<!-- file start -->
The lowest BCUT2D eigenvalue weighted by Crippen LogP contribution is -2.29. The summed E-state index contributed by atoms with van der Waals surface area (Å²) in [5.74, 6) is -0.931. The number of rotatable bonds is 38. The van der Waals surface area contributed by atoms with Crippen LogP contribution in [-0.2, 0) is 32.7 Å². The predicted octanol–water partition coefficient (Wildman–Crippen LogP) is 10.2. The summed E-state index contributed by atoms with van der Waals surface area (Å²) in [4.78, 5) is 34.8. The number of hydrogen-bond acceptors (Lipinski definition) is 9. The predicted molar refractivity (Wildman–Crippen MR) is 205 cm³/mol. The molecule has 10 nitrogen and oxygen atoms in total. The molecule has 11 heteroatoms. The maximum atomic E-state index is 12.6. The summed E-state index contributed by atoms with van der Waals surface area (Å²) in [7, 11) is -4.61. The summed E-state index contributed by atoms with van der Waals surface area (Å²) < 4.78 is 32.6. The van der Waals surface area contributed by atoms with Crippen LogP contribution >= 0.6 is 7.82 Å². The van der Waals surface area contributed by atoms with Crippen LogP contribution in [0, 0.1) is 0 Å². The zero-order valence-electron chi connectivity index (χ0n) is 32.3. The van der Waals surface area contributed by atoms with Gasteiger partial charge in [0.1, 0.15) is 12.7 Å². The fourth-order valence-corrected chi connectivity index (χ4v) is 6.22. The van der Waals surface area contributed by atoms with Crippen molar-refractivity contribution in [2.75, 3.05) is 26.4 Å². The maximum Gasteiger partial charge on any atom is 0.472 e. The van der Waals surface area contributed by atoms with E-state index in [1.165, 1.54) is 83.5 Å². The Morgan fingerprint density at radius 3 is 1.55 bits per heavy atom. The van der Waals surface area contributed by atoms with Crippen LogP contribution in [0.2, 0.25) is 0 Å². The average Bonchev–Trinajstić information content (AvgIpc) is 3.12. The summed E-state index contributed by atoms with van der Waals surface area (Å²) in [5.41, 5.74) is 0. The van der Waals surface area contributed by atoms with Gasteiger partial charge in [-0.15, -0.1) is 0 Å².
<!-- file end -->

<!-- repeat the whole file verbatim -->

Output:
The lowest BCUT2D eigenvalue weighted by Crippen LogP contribution is -2.29. The summed E-state index contributed by atoms with van der Waals surface area (Å²) in [5.74, 6) is -0.931. The number of rotatable bonds is 38. The van der Waals surface area contributed by atoms with Crippen LogP contribution in [-0.2, 0) is 32.7 Å². The predicted octanol–water partition coefficient (Wildman–Crippen LogP) is 10.2. The summed E-state index contributed by atoms with van der Waals surface area (Å²) in [4.78, 5) is 34.8. The number of hydrogen-bond acceptors (Lipinski definition) is 9. The predicted molar refractivity (Wildman–Crippen MR) is 205 cm³/mol. The molecule has 10 nitrogen and oxygen atoms in total. The molecule has 11 heteroatoms. The maximum atomic E-state index is 12.6. The summed E-state index contributed by atoms with van der Waals surface area (Å²) in [7, 11) is -4.61. The summed E-state index contributed by atoms with van der Waals surface area (Å²) < 4.78 is 32.6. The van der Waals surface area contributed by atoms with Crippen LogP contribution >= 0.6 is 7.82 Å². The van der Waals surface area contributed by atoms with Crippen LogP contribution in [0, 0.1) is 0 Å². The zero-order valence-electron chi connectivity index (χ0n) is 32.3. The van der Waals surface area contributed by atoms with Gasteiger partial charge in [0.1, 0.15) is 12.7 Å². The fourth-order valence-corrected chi connectivity index (χ4v) is 6.22. The van der Waals surface area contributed by atoms with Crippen molar-refractivity contribution in [2.75, 3.05) is 26.4 Å². The maximum Gasteiger partial charge on any atom is 0.472 e. The van der Waals surface area contributed by atoms with E-state index in [1.165, 1.54) is 83.5 Å². The Morgan fingerprint density at radius 3 is 1.55 bits per heavy atom. The van der Waals surface area contributed by atoms with Crippen LogP contribution in [0.2, 0.25) is 0 Å². The average Bonchev–Trinajstić information content (AvgIpc) is 3.12. The summed E-state index contributed by atoms with van der Waals surface area (Å²) in [5.41, 5.74) is 0. The van der Waals surface area contributed by atoms with Gasteiger partial charge in [-0.15, -0.1) is 0 Å².